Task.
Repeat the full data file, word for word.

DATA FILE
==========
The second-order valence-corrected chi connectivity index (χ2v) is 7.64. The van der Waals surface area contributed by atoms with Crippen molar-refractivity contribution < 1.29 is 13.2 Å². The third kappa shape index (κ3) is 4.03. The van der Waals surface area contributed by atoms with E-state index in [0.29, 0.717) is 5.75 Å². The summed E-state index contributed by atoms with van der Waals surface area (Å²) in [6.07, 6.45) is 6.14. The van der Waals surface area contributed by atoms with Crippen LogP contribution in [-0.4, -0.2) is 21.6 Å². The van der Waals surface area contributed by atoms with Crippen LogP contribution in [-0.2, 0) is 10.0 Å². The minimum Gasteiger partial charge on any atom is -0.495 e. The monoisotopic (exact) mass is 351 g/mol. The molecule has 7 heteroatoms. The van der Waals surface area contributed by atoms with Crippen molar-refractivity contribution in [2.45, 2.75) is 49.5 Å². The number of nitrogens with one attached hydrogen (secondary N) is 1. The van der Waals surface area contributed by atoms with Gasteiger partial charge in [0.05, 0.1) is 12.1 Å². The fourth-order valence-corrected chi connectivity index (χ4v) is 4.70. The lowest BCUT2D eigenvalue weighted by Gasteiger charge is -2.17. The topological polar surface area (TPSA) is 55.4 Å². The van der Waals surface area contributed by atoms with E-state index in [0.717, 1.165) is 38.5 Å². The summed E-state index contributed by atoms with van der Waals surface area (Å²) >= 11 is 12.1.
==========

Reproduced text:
The second-order valence-corrected chi connectivity index (χ2v) is 7.64. The van der Waals surface area contributed by atoms with Crippen molar-refractivity contribution < 1.29 is 13.2 Å². The third kappa shape index (κ3) is 4.03. The van der Waals surface area contributed by atoms with E-state index in [0.29, 0.717) is 5.75 Å². The summed E-state index contributed by atoms with van der Waals surface area (Å²) in [6.07, 6.45) is 6.14. The van der Waals surface area contributed by atoms with Crippen LogP contribution in [-0.4, -0.2) is 21.6 Å². The van der Waals surface area contributed by atoms with Crippen LogP contribution in [-0.2, 0) is 10.0 Å². The minimum Gasteiger partial charge on any atom is -0.495 e. The monoisotopic (exact) mass is 351 g/mol. The molecule has 7 heteroatoms. The van der Waals surface area contributed by atoms with Crippen molar-refractivity contribution in [2.45, 2.75) is 49.5 Å². The number of nitrogens with one attached hydrogen (secondary N) is 1. The van der Waals surface area contributed by atoms with Gasteiger partial charge in [0.05, 0.1) is 12.1 Å². The fourth-order valence-corrected chi connectivity index (χ4v) is 4.70. The lowest BCUT2D eigenvalue weighted by Gasteiger charge is -2.17. The topological polar surface area (TPSA) is 55.4 Å². The van der Waals surface area contributed by atoms with E-state index in [0.717, 1.165) is 38.5 Å². The summed E-state index contributed by atoms with van der Waals surface area (Å²) >= 11 is 12.1.